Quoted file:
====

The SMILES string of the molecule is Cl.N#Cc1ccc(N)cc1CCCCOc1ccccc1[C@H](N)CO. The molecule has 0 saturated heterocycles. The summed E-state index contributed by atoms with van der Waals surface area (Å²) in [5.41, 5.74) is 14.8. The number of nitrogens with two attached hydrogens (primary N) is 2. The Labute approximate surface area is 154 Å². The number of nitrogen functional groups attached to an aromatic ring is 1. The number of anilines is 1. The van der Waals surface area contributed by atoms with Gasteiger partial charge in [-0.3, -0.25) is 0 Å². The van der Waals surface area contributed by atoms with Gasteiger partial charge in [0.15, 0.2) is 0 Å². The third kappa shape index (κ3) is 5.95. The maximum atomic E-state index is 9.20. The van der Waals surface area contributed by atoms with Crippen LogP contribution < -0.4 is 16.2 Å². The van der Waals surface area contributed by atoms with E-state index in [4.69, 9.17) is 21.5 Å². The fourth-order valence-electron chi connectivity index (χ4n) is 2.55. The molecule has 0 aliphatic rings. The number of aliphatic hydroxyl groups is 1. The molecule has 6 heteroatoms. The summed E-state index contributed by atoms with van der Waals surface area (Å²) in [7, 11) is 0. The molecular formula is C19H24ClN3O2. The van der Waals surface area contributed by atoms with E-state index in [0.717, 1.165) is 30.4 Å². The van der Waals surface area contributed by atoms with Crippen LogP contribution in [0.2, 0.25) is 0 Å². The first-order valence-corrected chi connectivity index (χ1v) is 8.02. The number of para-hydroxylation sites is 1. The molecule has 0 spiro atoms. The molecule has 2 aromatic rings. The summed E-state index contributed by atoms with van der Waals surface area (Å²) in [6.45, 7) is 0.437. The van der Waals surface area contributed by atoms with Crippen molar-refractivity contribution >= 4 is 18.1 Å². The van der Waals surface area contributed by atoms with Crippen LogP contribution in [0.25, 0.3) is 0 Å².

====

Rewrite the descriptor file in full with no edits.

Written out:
The SMILES string of the molecule is Cl.N#Cc1ccc(N)cc1CCCCOc1ccccc1[C@H](N)CO. The molecule has 0 saturated heterocycles. The summed E-state index contributed by atoms with van der Waals surface area (Å²) in [5.41, 5.74) is 14.8. The number of nitrogens with two attached hydrogens (primary N) is 2. The Labute approximate surface area is 154 Å². The number of nitrogen functional groups attached to an aromatic ring is 1. The number of anilines is 1. The van der Waals surface area contributed by atoms with Gasteiger partial charge in [-0.3, -0.25) is 0 Å². The van der Waals surface area contributed by atoms with Gasteiger partial charge in [0.15, 0.2) is 0 Å². The third kappa shape index (κ3) is 5.95. The maximum atomic E-state index is 9.20. The van der Waals surface area contributed by atoms with Crippen LogP contribution < -0.4 is 16.2 Å². The van der Waals surface area contributed by atoms with E-state index in [4.69, 9.17) is 21.5 Å². The fourth-order valence-electron chi connectivity index (χ4n) is 2.55. The molecule has 0 aliphatic rings. The number of aliphatic hydroxyl groups is 1. The molecule has 6 heteroatoms. The summed E-state index contributed by atoms with van der Waals surface area (Å²) in [7, 11) is 0. The molecular formula is C19H24ClN3O2. The van der Waals surface area contributed by atoms with E-state index in [0.717, 1.165) is 30.4 Å². The van der Waals surface area contributed by atoms with Crippen LogP contribution in [0.2, 0.25) is 0 Å². The first-order valence-corrected chi connectivity index (χ1v) is 8.02. The number of para-hydroxylation sites is 1. The molecule has 0 spiro atoms. The molecule has 2 aromatic rings. The summed E-state index contributed by atoms with van der Waals surface area (Å²) in [6.45, 7) is 0.437. The van der Waals surface area contributed by atoms with Crippen molar-refractivity contribution >= 4 is 18.1 Å². The van der Waals surface area contributed by atoms with Crippen LogP contribution in [0.25, 0.3) is 0 Å².